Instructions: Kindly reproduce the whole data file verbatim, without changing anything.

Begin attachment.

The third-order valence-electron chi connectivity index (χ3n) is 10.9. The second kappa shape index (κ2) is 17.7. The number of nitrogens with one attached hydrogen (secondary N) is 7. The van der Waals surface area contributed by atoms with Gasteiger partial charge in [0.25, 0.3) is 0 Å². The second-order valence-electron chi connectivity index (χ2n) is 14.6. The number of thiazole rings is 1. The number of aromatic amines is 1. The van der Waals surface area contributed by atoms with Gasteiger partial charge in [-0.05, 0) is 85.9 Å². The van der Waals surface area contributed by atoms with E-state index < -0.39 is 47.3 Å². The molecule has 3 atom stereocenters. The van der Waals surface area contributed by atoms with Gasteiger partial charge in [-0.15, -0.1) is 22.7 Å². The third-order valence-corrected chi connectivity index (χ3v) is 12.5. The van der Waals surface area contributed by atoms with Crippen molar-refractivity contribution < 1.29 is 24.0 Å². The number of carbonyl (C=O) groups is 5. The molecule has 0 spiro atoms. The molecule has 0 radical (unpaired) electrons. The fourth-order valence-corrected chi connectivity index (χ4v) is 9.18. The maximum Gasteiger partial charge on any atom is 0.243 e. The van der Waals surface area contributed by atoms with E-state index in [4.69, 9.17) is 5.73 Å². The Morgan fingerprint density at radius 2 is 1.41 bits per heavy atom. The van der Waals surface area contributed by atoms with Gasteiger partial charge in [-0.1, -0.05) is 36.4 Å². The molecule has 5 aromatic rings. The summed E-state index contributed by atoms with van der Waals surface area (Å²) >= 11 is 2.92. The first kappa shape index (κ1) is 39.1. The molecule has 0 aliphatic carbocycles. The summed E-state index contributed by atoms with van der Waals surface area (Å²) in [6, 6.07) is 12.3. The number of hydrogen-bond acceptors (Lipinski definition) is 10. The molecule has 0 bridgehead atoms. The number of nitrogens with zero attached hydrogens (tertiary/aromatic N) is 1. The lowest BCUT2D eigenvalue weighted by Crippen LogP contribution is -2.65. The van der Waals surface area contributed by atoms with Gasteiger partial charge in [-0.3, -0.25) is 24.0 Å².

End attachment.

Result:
The third-order valence-electron chi connectivity index (χ3n) is 10.9. The second kappa shape index (κ2) is 17.7. The number of nitrogens with one attached hydrogen (secondary N) is 7. The van der Waals surface area contributed by atoms with Gasteiger partial charge in [0.25, 0.3) is 0 Å². The second-order valence-electron chi connectivity index (χ2n) is 14.6. The number of thiazole rings is 1. The number of aromatic amines is 1. The van der Waals surface area contributed by atoms with Gasteiger partial charge in [-0.05, 0) is 85.9 Å². The van der Waals surface area contributed by atoms with E-state index < -0.39 is 47.3 Å². The molecule has 3 atom stereocenters. The van der Waals surface area contributed by atoms with Gasteiger partial charge in [-0.15, -0.1) is 22.7 Å². The third-order valence-corrected chi connectivity index (χ3v) is 12.5. The van der Waals surface area contributed by atoms with Crippen molar-refractivity contribution < 1.29 is 24.0 Å². The number of carbonyl (C=O) groups is 5. The molecule has 0 spiro atoms. The molecule has 0 radical (unpaired) electrons. The fourth-order valence-corrected chi connectivity index (χ4v) is 9.18. The maximum Gasteiger partial charge on any atom is 0.243 e. The van der Waals surface area contributed by atoms with E-state index in [4.69, 9.17) is 5.73 Å². The Morgan fingerprint density at radius 2 is 1.41 bits per heavy atom. The van der Waals surface area contributed by atoms with Gasteiger partial charge in [-0.1, -0.05) is 36.4 Å². The molecule has 5 aromatic rings. The summed E-state index contributed by atoms with van der Waals surface area (Å²) >= 11 is 2.92. The first kappa shape index (κ1) is 39.1. The molecule has 0 aliphatic carbocycles. The summed E-state index contributed by atoms with van der Waals surface area (Å²) in [6, 6.07) is 12.3. The number of hydrogen-bond acceptors (Lipinski definition) is 10. The molecule has 0 bridgehead atoms. The number of nitrogens with zero attached hydrogens (tertiary/aromatic N) is 1. The lowest BCUT2D eigenvalue weighted by Crippen LogP contribution is -2.65. The van der Waals surface area contributed by atoms with Gasteiger partial charge in [-0.3, -0.25) is 24.0 Å².